In its latest efforts to increase access to renewables and reduce dependence on oil, Saudi Arabia has drawn up plans to build the world’s biggest solar farm, which, if realized, would create 100,000 jobs in the oil-rich kingdom and produce 200 gigawatts (GW) of energy, a third more than the global photovoltaic industry supplied worldwide last year.
The farm, which could cost $200 billion would be partially bankrolled by Japanese SoftBank and would involve the construction of solar parks throughout Saudi Arabia and a large battery to store the energy generated by the panels.
Masayoshi Son, SoftBank founder and Japanese tech billionaire, and Mohammed bin Salman, Saudi Crown Prince, announced the plans late Tuesday in New York for what they say is the world’s biggest solar project.
Saudi Arabia has had renewable energy on the agenda for some time now, but it was only last year that ministers in the country implemented plans for the first projects.
If built, the farm would nearly triple the country’s electricity generation capacity, which stood at 77GW in 2016 and is comprised entirely of natural gas and oil.
Masayoshi Son, who is known for backing ambitious projects, told reporters at a briefing that “the kingdom has great sunshine, great size of available land and great engineers, great labor, but most importantly, the best and greatest vision.”
Indeed, last year the corporation announced a joint tech fund, the Vision Fund, with the Saudi Arabian government. At $93 billion it’s not large enough to pay for the mammoth solar project, but it’s thought the fund will contribute to some of its costs.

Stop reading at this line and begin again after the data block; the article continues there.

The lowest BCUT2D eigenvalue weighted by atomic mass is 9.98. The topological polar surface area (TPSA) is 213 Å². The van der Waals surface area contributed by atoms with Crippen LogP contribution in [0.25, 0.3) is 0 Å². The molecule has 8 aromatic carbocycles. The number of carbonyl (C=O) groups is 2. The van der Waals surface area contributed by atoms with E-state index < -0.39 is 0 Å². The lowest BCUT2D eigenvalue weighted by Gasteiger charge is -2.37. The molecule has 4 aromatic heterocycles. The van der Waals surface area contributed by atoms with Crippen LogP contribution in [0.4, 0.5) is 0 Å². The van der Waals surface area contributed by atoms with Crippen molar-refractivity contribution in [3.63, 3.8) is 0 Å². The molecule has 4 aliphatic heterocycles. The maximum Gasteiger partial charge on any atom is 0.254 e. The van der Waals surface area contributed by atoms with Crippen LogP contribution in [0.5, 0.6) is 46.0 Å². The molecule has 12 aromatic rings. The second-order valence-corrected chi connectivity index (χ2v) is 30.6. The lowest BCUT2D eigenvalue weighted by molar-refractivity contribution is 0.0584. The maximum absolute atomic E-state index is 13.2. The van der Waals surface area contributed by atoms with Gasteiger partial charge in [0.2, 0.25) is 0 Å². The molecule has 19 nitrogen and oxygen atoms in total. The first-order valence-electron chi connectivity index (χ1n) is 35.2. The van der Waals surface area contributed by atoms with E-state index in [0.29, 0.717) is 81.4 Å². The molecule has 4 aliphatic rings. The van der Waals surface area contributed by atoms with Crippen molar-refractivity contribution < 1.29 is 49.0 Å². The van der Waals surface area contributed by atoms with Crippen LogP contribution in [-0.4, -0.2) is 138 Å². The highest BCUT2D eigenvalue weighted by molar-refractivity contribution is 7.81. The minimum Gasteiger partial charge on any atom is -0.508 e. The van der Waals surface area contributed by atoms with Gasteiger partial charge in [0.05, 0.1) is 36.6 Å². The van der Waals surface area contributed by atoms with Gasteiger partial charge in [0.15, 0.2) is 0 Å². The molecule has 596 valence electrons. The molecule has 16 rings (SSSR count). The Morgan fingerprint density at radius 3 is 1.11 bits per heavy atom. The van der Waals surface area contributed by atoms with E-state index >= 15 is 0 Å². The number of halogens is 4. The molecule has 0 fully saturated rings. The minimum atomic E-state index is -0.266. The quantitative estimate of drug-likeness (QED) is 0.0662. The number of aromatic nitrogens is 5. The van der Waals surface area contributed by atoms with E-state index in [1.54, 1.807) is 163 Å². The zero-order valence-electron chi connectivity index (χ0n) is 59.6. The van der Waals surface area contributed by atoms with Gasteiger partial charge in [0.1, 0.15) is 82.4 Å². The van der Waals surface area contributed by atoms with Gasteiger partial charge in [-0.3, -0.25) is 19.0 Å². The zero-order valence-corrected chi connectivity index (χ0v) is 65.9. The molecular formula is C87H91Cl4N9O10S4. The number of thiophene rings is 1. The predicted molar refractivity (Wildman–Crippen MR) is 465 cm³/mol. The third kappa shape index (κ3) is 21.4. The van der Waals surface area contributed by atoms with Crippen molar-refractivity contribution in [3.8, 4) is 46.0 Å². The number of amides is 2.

The initial investment is $5 billion, of which $1 billion will come from the SoftBank (SFTBF) fund. The rest will come from loans that will be paid off through revenue generated by selling electricity from the vast solar project, Son said.
The project is so big that it’s expected to take more than a decade to finish. The current target is for it to be completed by 2030. Its massive scale will create entire industries in Saudi for the manufacturing and installation of solar equipment.
That will include training facilities and a research and development center “so the new technology will continue to evolve,” Son said.
The project will eventually generate 200 gigawatts of energy, far more than any existing solar project. It would provide enough electricity to simultaneously power about 20 billion LED light bulbs.
Installation of the solar panels is planned to start this year, and the project should start producing electricity by the middle of next year.
The first solar panels will be imported from an established manufacturer, Son said, but all the equipment for the project will be manufactured in Saudi Arabia after the first couple of years.
The Saudi crown prince has been trying to wean the country off its addiction to oil and diversify the economy into new areas. Those efforts have included high-profile investments in technology and plans for a vast new $500 billion city.
Last year, Saudi Arabia pledged $45 billion to invest in technology companies around the world. It’s also trying to create a thriving startup scene at home.